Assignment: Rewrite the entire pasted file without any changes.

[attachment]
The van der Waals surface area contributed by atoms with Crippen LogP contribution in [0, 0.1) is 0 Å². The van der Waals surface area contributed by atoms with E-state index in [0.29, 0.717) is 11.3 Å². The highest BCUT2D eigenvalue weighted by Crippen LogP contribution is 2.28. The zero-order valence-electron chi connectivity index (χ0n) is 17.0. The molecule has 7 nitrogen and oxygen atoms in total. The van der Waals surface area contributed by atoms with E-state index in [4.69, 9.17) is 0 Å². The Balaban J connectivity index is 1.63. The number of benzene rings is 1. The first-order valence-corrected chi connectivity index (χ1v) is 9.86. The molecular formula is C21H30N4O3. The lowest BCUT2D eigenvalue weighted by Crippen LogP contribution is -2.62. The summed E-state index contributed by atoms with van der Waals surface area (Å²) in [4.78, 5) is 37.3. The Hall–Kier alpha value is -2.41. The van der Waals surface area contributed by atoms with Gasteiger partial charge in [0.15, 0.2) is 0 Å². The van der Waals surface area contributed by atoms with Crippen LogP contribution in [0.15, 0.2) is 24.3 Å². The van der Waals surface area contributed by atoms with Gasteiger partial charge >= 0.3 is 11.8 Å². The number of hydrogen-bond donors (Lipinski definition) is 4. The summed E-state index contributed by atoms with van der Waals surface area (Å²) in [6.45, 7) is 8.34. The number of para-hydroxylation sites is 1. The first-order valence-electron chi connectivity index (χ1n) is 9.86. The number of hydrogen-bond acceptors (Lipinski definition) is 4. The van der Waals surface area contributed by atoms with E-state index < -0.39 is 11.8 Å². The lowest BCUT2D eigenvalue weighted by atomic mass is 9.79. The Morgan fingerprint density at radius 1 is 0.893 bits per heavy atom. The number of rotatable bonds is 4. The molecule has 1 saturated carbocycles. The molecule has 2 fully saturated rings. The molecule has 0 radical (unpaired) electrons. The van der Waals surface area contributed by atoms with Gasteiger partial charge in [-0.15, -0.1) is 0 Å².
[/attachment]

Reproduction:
The van der Waals surface area contributed by atoms with Crippen LogP contribution in [0, 0.1) is 0 Å². The van der Waals surface area contributed by atoms with E-state index in [0.29, 0.717) is 11.3 Å². The highest BCUT2D eigenvalue weighted by Crippen LogP contribution is 2.28. The zero-order valence-electron chi connectivity index (χ0n) is 17.0. The molecule has 7 nitrogen and oxygen atoms in total. The van der Waals surface area contributed by atoms with E-state index in [4.69, 9.17) is 0 Å². The Balaban J connectivity index is 1.63. The number of benzene rings is 1. The first-order valence-corrected chi connectivity index (χ1v) is 9.86. The molecular formula is C21H30N4O3. The lowest BCUT2D eigenvalue weighted by Crippen LogP contribution is -2.62. The summed E-state index contributed by atoms with van der Waals surface area (Å²) in [4.78, 5) is 37.3. The Hall–Kier alpha value is -2.41. The van der Waals surface area contributed by atoms with Gasteiger partial charge in [0.15, 0.2) is 0 Å². The van der Waals surface area contributed by atoms with Crippen LogP contribution in [0.15, 0.2) is 24.3 Å². The van der Waals surface area contributed by atoms with Gasteiger partial charge >= 0.3 is 11.8 Å². The number of hydrogen-bond donors (Lipinski definition) is 4. The summed E-state index contributed by atoms with van der Waals surface area (Å²) in [6.45, 7) is 8.34. The number of para-hydroxylation sites is 1. The first-order valence-electron chi connectivity index (χ1n) is 9.86. The number of hydrogen-bond acceptors (Lipinski definition) is 4. The van der Waals surface area contributed by atoms with E-state index < -0.39 is 11.8 Å². The lowest BCUT2D eigenvalue weighted by atomic mass is 9.79. The Morgan fingerprint density at radius 1 is 0.893 bits per heavy atom. The number of rotatable bonds is 4. The molecule has 1 saturated carbocycles. The molecule has 2 fully saturated rings. The molecule has 0 radical (unpaired) electrons. The van der Waals surface area contributed by atoms with Gasteiger partial charge in [-0.15, -0.1) is 0 Å².